The Netflix original film “iboy” takes its source material from English writer Kevin Brook’s young-adult novel of the same name. Tom (Bill Milner) is a slightly awkward, high school teenager, who lives in modern day London with his grandmother, Nan, portrayed by BAFTA winner, Miranda Richardson (Damage). The catalyst for the film is Tom’s visit with his friend and love interest, Lucy, who is played by Emmy nominee, Maisie Williams (Game of Thrones). When he arrives at her apartment, he observes that her front door is open. When he walks inside he sees that her older brother is laying unconscious on the floor. If that weren’t enough of a jolt to his senses, Tom hears noises coming from Lucy’s bedroom; unbeknownst to him, she is being raped, as an act of revenge by a local gang, that is punishing her, for her brother’s refusal to join them. As Tom begins to head in the direction of Lucy’s room, two gun toting, hooded figures, wearing bandanas to disguise their faces step out of the room. They are not alone. Tom flees the scene, and while attempting to call the police, he is shot.
Approximately ten days after the shooting, Tom wakes up in the hospital. The incident results in him having a pronounced scar. Furthermore, pieces of his smartphone, that he was holding next to his ear, when he was shot, have become embedded in his brain. Dr. Bale (Christopher Colquhoun) informs Tom, that he feels it would be too dangerous to Tom’s life if he attempted to operate in order to remove the phone fragments. It doesn’t take Tom long to realize, that life, as he knows it, has changed beyond just his scar and medical issues. As a result of his shooting, Tom has acquired special abilities. Minus the violent act, there is no explanation as to how Tom’s powers come to manifest themselves. In a quasi-superhero themed movie of this nature, made strictly for entertainment, none is particularly needed.
Guilt stricken over what happened to Lucy, who spends the majority of the film bed-ridden, and understandably traumatized, Tom begins to exact revenge under the moniker ‘iBoy.’ He wants to bring Lucy’s rapists to justice; a positive by-product of his vigilantism is, in the process, he helps to eliminate members of the drug dealing gangs that wreak havoc in his neighborhood. Tom’s new special powers, allow him to hack into the memory of the cell phone of one of the thugs that was used to film Lucy’s attack. From that, Tom begins to identify who was responsible, some of whom turn out to be student’s in his school. Additional powers, amongst others that Tom demonstrates during the film, is his ability to: manipulate electronic devices in order to use police surveillance equipment to his benefit; control the locking systems of automobiles; and function like a computer, instantaneously downloading information. As time passes, Tom’s retribution against the gang members increases from simply exposing their private moments for all to see, to putting their freedom, and in certain instances, their very lives in jeopardy. None of it sits well with Ellman, the boss of the criminal enterprise, convincingly portrayed, during limited screen time, by BAFTA nominated actor Rory Kinnear (Southcliffe).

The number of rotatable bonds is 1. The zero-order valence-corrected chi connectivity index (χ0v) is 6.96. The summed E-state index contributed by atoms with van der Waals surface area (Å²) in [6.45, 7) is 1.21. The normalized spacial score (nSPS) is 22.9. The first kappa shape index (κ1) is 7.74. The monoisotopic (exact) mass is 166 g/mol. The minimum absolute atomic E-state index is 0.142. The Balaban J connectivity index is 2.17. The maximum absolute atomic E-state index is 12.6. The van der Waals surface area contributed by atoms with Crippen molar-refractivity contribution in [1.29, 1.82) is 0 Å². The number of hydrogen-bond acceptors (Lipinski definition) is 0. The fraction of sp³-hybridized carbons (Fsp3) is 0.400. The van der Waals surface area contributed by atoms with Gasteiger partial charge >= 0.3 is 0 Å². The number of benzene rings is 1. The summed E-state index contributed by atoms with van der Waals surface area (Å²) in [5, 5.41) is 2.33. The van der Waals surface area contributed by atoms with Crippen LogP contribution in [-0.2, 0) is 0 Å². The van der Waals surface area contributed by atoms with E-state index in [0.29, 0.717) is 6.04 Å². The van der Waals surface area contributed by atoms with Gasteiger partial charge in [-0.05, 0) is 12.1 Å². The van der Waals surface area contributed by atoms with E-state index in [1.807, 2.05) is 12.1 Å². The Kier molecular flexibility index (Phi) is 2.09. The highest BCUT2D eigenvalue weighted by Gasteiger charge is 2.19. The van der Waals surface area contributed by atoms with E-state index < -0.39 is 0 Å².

How far will Tom take his vigilantism? Will he be apprehended by the police for his actions? Does his true identity become exposed to the gang members? What will they do if they capture him? Will they kill him outright, or exploit his powers for their own gain? What will happen to Lucy? Does she help ‘iBoy’ bring her brutal assailants to justice?
iBoy” was directed by Adam Randall. The screenplay was by BAFTA nominated writer, Joe Barton (Our World War); additional writing credits for the film are listed for Mark Denton and Jonny Stockwood. Parts action – crime – Sci-Fi and thriller, the film was released internationally on January 27, 2017. “iBoy” doesn’t contain anything that audiences haven’t seen before. The tropes on display throughout the movie’s 90 minute duration are present in a number of other superhero themed films, albeit, on a much smaller scale. In the interest of full disclosure, I only watched the Netflix original because Williams is in it. Arya Stark is my favorite character on “Game of Thrones,” and I enjoy seeing Williams in other productions. In my opinion, she is a very talented actress, who I believe will only continue to get better, the more her career evolves. The film, in and of itself, was passable entertainment for one time viewing. It wasn’t a bad film, nor a great one, just something that, for me, primarily because Williams had a co-starring role, held my interest until the closing credits.